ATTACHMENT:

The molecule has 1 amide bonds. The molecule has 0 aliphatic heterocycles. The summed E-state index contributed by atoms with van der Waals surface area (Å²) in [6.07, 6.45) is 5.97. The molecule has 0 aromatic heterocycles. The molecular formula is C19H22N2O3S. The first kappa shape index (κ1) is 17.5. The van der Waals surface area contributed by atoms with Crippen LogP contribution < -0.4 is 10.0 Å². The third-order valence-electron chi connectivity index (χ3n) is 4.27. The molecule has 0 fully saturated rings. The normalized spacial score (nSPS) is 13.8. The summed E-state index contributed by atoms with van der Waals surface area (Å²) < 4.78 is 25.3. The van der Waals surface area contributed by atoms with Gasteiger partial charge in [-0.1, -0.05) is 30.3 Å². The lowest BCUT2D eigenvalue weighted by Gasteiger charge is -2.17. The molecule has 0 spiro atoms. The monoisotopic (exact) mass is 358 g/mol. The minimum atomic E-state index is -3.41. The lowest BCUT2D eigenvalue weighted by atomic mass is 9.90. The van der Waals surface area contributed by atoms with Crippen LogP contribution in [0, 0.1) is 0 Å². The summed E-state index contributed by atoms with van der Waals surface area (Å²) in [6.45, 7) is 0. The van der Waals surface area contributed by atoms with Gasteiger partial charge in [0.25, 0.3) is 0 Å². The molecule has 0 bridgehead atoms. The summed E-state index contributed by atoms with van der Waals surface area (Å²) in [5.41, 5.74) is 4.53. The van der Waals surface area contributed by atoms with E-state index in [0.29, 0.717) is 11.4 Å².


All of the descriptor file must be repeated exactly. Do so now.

The molecule has 1 amide bonds. The molecule has 0 aliphatic heterocycles. The summed E-state index contributed by atoms with van der Waals surface area (Å²) in [6.07, 6.45) is 5.97. The molecule has 0 aromatic heterocycles. The molecular formula is C19H22N2O3S. The first kappa shape index (κ1) is 17.5. The van der Waals surface area contributed by atoms with Crippen LogP contribution < -0.4 is 10.0 Å². The third-order valence-electron chi connectivity index (χ3n) is 4.27. The molecule has 0 fully saturated rings. The normalized spacial score (nSPS) is 13.8. The summed E-state index contributed by atoms with van der Waals surface area (Å²) < 4.78 is 25.3. The van der Waals surface area contributed by atoms with Gasteiger partial charge in [-0.1, -0.05) is 30.3 Å². The lowest BCUT2D eigenvalue weighted by Gasteiger charge is -2.17. The molecule has 0 spiro atoms. The monoisotopic (exact) mass is 358 g/mol. The minimum atomic E-state index is -3.41. The lowest BCUT2D eigenvalue weighted by atomic mass is 9.90. The van der Waals surface area contributed by atoms with Crippen LogP contribution in [0, 0.1) is 0 Å². The summed E-state index contributed by atoms with van der Waals surface area (Å²) in [6.45, 7) is 0. The van der Waals surface area contributed by atoms with Gasteiger partial charge in [0.25, 0.3) is 0 Å². The molecule has 0 bridgehead atoms. The summed E-state index contributed by atoms with van der Waals surface area (Å²) in [5.41, 5.74) is 4.53. The van der Waals surface area contributed by atoms with E-state index in [0.29, 0.717) is 11.4 Å².